On Thursday 25th October, Mokoomba came all the way from Victoria Falls in Zimbabwe to play to a rather diverse crowd at St Mary’s Church, Walthamstow. The night began with myself and my friend exhausted from work, sat slumped on one of the church pews lined with bibles near the back. By the final song, we were dancing near the front of the stage, invigorated with energy from Mokoomba’s stirring set.
It was the first time that either of us had seen them live, and we were both surprised at how energetic the show was. The setlist for the night featured a heavy rotation of tracks from the latest album Luyando, and the tempo incited people to dance in the aisles and even stand on pews at points! The live music opened with a support set from heavily Malian influenced trio Bamako Overground, who paired English folk with African grooves.
The first song on the bill for Mokoomba was a more relaxed number (‘Yombe’) from their 2012 album Rising Tide, an excellent choice to draw in the crowd, as the subtle instrumentation and emotive backing vocals allowed lead singer Mathias Muzaza‘s unique voice to shine. The atmosphere was instantly electric with everyone’s attention glued to the stage.
Mokoomba completed a marathon run of 75 concerts in 2017 alone, and it clearly shows in the band’s comfort on stage. With great ease, they moved next to ‘Kumukanda’ – the first of several tracks in a row to be played from Luyando. The fidelity to the album was just amazing, with each musician hitting every note with never-ceasing accuracy and style, and they moved through ‘Mokole’, ‘Njawane’, ‘Muzwile’ and more, with excellent dance moves coming from the band and crowd.
The guitar work of TrustworthSamende was particularly mesmerising during ‘Njawane’, and it was wonderful to watch the delighted expressions on his face as he showed his skills on stage. ‘Muzwile’ also lends itself well to a live show, as you get the opportunity to see lead singer Mathias Muzaza move through an incredibly varied vocal spectrum, and the intricate fingerwork of the bass and guitar are so impressive.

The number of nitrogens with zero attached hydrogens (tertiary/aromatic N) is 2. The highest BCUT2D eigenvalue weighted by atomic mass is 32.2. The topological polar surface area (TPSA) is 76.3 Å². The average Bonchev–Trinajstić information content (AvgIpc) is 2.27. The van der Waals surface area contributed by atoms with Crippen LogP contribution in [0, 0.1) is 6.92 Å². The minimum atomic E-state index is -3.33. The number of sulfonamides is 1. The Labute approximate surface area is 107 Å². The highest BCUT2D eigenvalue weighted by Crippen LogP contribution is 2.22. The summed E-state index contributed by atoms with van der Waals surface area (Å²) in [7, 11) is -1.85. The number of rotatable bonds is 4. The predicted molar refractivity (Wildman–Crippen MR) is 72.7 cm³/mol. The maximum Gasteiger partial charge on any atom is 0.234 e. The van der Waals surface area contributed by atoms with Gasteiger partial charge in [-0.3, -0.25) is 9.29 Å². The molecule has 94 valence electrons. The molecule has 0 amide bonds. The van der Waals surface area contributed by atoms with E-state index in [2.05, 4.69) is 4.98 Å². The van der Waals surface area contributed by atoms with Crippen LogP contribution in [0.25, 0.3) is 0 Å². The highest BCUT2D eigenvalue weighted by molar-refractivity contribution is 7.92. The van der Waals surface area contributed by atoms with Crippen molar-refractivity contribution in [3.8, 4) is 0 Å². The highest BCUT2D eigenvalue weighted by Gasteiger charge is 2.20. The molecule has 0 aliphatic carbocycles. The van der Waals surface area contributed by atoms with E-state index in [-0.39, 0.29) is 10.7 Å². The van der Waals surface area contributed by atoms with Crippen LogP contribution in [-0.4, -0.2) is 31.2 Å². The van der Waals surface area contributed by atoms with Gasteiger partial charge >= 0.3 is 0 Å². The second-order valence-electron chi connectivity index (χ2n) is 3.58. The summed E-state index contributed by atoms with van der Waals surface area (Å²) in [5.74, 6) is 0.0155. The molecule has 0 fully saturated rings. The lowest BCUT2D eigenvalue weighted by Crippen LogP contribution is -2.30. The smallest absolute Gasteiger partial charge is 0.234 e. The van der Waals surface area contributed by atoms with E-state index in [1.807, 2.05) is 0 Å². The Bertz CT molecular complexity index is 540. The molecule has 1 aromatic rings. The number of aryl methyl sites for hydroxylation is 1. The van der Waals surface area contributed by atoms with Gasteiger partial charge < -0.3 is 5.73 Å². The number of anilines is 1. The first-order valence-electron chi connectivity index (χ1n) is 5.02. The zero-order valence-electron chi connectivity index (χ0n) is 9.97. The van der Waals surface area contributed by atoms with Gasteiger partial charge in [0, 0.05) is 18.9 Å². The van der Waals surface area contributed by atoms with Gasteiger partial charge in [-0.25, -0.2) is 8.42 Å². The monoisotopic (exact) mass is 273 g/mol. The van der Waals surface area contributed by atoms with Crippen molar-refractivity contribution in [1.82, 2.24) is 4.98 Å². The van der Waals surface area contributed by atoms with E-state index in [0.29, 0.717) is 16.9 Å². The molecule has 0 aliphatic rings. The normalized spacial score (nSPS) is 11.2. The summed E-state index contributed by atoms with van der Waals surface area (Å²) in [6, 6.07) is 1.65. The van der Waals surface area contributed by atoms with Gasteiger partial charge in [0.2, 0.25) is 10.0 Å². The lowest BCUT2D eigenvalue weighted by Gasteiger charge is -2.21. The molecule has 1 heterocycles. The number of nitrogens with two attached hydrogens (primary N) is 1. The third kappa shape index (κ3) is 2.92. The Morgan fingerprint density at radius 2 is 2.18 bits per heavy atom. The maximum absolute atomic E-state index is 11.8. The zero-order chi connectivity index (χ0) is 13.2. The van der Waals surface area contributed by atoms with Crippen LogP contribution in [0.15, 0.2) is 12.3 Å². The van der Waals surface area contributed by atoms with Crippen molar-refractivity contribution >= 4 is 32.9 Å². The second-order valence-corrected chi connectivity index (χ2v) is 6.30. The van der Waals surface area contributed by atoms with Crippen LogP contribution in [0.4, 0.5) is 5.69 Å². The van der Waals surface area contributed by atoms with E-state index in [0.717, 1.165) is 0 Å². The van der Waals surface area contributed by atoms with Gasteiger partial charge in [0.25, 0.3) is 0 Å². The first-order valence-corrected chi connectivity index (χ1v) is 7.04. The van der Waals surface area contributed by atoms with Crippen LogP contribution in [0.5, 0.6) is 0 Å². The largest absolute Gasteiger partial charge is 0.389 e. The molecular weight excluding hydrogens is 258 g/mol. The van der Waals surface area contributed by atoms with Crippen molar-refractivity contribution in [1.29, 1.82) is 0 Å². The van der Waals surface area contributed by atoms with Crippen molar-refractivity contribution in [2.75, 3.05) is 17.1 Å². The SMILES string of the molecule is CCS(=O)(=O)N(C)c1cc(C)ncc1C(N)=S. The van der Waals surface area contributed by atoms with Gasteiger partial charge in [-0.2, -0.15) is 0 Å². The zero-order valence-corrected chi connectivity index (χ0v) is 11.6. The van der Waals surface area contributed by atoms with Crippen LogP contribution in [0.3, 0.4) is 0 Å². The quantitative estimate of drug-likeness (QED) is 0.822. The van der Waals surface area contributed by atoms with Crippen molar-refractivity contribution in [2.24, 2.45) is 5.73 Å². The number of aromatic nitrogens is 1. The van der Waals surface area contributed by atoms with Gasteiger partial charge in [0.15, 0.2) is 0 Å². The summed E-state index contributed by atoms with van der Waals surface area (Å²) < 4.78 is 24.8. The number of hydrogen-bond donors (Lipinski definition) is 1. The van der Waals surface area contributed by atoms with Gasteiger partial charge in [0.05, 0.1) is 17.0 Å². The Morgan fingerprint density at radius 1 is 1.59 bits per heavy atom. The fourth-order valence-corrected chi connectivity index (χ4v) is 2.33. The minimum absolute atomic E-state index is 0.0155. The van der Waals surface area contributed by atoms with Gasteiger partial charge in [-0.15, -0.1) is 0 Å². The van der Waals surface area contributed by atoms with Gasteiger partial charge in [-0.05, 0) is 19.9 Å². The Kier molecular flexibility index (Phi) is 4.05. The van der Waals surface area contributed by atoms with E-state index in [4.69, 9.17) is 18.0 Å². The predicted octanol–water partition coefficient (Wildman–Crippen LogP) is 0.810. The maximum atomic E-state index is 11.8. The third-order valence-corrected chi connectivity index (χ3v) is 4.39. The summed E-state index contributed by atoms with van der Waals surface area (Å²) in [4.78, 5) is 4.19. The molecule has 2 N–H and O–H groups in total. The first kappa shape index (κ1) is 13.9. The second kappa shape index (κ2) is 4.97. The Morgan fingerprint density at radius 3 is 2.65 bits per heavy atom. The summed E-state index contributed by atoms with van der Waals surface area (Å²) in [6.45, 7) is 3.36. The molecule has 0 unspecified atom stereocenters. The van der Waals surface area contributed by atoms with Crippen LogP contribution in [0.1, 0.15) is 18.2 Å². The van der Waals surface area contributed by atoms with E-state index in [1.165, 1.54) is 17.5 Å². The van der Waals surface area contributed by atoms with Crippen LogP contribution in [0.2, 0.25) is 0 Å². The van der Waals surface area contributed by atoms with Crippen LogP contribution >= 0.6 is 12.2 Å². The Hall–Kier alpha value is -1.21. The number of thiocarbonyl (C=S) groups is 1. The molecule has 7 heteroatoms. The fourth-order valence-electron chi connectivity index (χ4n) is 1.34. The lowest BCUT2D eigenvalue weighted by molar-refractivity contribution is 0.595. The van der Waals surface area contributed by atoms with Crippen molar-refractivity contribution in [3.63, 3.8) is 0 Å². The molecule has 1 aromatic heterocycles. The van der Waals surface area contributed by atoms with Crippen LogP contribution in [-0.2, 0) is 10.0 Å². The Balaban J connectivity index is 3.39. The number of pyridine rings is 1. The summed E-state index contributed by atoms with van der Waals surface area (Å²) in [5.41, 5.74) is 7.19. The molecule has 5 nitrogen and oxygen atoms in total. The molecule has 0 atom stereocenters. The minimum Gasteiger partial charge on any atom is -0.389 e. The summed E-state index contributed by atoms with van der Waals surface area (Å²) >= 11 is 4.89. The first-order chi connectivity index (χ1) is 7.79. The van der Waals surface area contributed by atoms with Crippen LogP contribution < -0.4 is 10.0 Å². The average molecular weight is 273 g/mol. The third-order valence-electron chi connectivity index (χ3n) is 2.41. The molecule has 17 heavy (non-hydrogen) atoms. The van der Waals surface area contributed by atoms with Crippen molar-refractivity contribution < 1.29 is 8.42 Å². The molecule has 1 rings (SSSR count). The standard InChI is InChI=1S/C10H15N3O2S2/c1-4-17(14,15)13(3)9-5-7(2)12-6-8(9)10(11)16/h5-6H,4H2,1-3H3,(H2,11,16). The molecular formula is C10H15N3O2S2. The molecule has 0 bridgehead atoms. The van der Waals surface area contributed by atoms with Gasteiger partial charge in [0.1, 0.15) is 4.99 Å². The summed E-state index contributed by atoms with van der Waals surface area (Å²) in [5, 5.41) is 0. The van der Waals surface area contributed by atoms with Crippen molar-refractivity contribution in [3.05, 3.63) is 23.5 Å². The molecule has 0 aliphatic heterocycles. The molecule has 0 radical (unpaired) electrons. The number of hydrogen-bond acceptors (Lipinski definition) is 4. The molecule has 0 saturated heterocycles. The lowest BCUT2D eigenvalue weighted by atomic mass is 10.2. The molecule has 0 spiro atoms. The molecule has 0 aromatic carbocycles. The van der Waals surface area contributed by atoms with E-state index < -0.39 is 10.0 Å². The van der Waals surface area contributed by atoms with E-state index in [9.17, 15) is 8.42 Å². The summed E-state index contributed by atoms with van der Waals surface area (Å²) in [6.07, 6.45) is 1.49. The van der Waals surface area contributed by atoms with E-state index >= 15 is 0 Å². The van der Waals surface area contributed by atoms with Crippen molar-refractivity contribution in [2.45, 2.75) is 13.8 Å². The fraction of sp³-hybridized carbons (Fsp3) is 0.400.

Their rendition of ‘Nyaradzo’ was moving, with the harmonies from the band reminiscent of the likes of Ladysmith Black Mambazo. It seemed fitting to hear it in a church: the acoustics are ideal for this kind of joyous song. The harmonies were note perfect and Muzaza never missed a beat. He chose to stand out from the other musicians by wearing a pink shirt and fedora whilst the rest of the band had personalised black outfits trimmed with the colours of the Zimbabwean flag. His vocal range is something I’ve never experienced live before and is only matched by his ability to convey the emotions of each song with just the tone of his voice – perhaps this is one of the reasons for their success outside of Zimbabwe; they sing in a variety of languages including Tonga, Nyanja, Ndebele, Shona and English.
‘Ndundule’, an upbeat number from Rising Tide, whipped the dancing crowd into a frenzy and showcased the full musicianship of the band, especially the brass and the rhythm sections. The mood then changed with the introduction of a song about the death of a loved one, mainly with just vocals from Muzaza, and Donald Moyo on keyboards. Although musically stark and slow paced, it was really moving, and one of the highlights of the set. People just could not take their eyes away from the performance.
The band closed with ‘Kulindiswe’ – my personal favourite from the new album – and received thunderous rounds of applause from the audience, thrilled with having somehow taken part in an Afro-fusion dance party in a church on a Thursday evening.
There’s a good reason Mokoomba is one of the most exported Zimbabwean groups of all time, and probably the most famous: they put on an unforgettable show to a very high standard. Only by seeing them live can you truly appreciate how talented all of the musicians are, and how well they have honed their craft. We left beaming with happiness – the Mokoomba effect!
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